Verizon also revealed Tuesday that it had sold over 37,000 stand-alone iPads through December. According to comments by Shammo earlier this month, Verizon will soon sell a CDMA version of the iPad 3G. Currently, Verizon sells the Wi-Fi only iPad bundled with the Verizon MiFi 2200 Intelligent Mobile Hotspot.

In preparation for the expected mass of new customers when the Verizon iPhone launches on Feb. 10, Verizon has changed several of its policies to both ensure profitability and a smooth launch. For example, the company discontinued its "New Every Two" program, which offered phone upgrade credits of up to $100 to subscribers who renewed their contracts.

Additionally, Verizon's return policy has been reduced from 30 days to 14 days, though Shammo asserts that "even at 14 days, it's still one of the best in the industry." Verizon will also soon launch a trade-in program allowing customers to receive credit from a third-party after trading in older devices.

To close out the earnings call, Verizon CEO Ivan Seidenberg reiterated the company's "focus on execution," coupled with a conservative plan for the iPhone 4.

"What we wanted to do with the iPhone in 2011 is pretty simple. So to put this in perspective for those of you who are into conspiracies and into looking for other meaning to life, so you would think that this is my last year, so I would want to make sure that the year went smoothly. I also wanted to make sure my colleagues didn't overpromise and get in the doghouse for the next two or three years. So I've purposely made sure that whatever they told you this morning represented a fairly conservative but doable plan."

Verizon is using a conservative consensus estimate of 11 million iPhones sold in 2011, partly because it is unsure what both supply and demand for the device will be. Even with a conservative estimate, though, the company is bullish about the near-term future.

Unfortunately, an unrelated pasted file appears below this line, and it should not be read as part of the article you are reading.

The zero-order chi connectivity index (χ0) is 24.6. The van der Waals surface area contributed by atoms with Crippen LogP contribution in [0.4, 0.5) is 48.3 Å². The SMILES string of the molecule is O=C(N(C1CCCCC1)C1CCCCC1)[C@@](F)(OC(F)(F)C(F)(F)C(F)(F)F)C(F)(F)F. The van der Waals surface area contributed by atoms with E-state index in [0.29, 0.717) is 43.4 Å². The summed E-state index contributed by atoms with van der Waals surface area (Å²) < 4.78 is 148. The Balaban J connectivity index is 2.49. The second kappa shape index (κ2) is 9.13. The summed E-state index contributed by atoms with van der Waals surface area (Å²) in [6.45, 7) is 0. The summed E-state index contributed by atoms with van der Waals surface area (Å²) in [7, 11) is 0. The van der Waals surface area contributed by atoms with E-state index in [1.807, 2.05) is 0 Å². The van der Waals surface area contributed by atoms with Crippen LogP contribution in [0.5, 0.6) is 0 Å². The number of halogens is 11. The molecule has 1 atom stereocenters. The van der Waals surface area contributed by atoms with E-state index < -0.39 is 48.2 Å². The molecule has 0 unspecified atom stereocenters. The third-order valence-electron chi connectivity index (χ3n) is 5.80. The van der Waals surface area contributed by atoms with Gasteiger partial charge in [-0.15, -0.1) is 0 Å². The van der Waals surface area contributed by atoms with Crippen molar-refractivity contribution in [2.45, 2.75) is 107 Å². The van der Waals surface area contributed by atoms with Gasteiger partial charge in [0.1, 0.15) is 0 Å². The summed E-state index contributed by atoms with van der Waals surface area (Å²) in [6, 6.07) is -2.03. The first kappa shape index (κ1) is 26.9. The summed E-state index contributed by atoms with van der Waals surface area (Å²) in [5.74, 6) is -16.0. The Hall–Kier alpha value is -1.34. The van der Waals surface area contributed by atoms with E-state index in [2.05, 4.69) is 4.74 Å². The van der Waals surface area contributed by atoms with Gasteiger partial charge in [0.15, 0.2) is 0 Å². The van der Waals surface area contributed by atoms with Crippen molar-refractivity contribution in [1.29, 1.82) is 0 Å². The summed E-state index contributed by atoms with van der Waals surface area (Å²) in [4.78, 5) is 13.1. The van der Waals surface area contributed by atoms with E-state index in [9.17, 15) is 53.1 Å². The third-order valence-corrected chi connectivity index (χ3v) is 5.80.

"So the issue for the iPhone is we don't have all the answers," Seidenberg continued. "We personally believe we'll probably do better than most people think, but we didn't want to set any standard because we don't know the number of people who'll move for it, we're not sure what the inventory flows will be, we're not really sure of how all that will pan out, but we are sure, by the time we get to the end of the year, 2012 will look a lot stronger than 2011."

Seidenberg cautioned investors not too overemphasize the company's iPhone opportunity.

"We also wanted to make sure that when you think about the whole company, you don't just focus on the iPhone, but you look at the breadth of the assets that we have and the opportunities that we have to build the company. Probably the most important issue I'll close on this for 2011 is a lot of stuff written about earnings for 2011, will slide backwards because of the iPhone as opposed to going forward. Hopefully, you got this morning a sense for management that we're not accepting the idea that because we get a new iconic device in the system, that's an excuse for us to reduce our focus on growing the base in 2011."